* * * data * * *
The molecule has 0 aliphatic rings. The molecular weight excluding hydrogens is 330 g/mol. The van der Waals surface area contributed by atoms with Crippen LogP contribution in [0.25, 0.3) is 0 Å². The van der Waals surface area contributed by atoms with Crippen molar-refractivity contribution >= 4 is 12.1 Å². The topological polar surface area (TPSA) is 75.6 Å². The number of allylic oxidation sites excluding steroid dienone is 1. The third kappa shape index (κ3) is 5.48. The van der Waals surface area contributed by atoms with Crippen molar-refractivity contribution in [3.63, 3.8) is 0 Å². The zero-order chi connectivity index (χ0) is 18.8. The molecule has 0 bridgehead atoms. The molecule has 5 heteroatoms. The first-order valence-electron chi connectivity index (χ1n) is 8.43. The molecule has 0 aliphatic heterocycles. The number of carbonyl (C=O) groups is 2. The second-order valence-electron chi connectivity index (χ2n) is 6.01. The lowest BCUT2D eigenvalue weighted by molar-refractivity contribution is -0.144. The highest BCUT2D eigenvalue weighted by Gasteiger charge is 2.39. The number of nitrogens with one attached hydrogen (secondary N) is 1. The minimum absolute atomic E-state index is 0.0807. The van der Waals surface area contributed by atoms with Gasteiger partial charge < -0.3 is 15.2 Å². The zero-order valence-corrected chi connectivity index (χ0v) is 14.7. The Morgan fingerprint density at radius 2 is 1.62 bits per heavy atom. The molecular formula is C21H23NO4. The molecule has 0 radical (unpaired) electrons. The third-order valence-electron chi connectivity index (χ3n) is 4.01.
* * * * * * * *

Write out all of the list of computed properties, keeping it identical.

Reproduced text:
The molecule has 0 aliphatic rings. The molecular weight excluding hydrogens is 330 g/mol. The van der Waals surface area contributed by atoms with Crippen LogP contribution in [0.25, 0.3) is 0 Å². The van der Waals surface area contributed by atoms with Crippen molar-refractivity contribution >= 4 is 12.1 Å². The topological polar surface area (TPSA) is 75.6 Å². The number of allylic oxidation sites excluding steroid dienone is 1. The third kappa shape index (κ3) is 5.48. The van der Waals surface area contributed by atoms with Crippen molar-refractivity contribution in [3.63, 3.8) is 0 Å². The zero-order chi connectivity index (χ0) is 18.8. The molecule has 0 bridgehead atoms. The molecule has 5 heteroatoms. The first-order valence-electron chi connectivity index (χ1n) is 8.43. The molecule has 0 aliphatic heterocycles. The number of carbonyl (C=O) groups is 2. The second-order valence-electron chi connectivity index (χ2n) is 6.01. The lowest BCUT2D eigenvalue weighted by molar-refractivity contribution is -0.144. The highest BCUT2D eigenvalue weighted by Gasteiger charge is 2.39. The number of nitrogens with one attached hydrogen (secondary N) is 1. The minimum absolute atomic E-state index is 0.0807. The van der Waals surface area contributed by atoms with Gasteiger partial charge < -0.3 is 15.2 Å². The zero-order valence-corrected chi connectivity index (χ0v) is 14.7. The Morgan fingerprint density at radius 2 is 1.62 bits per heavy atom. The molecular formula is C21H23NO4. The molecule has 0 radical (unpaired) electrons. The third-order valence-electron chi connectivity index (χ3n) is 4.01.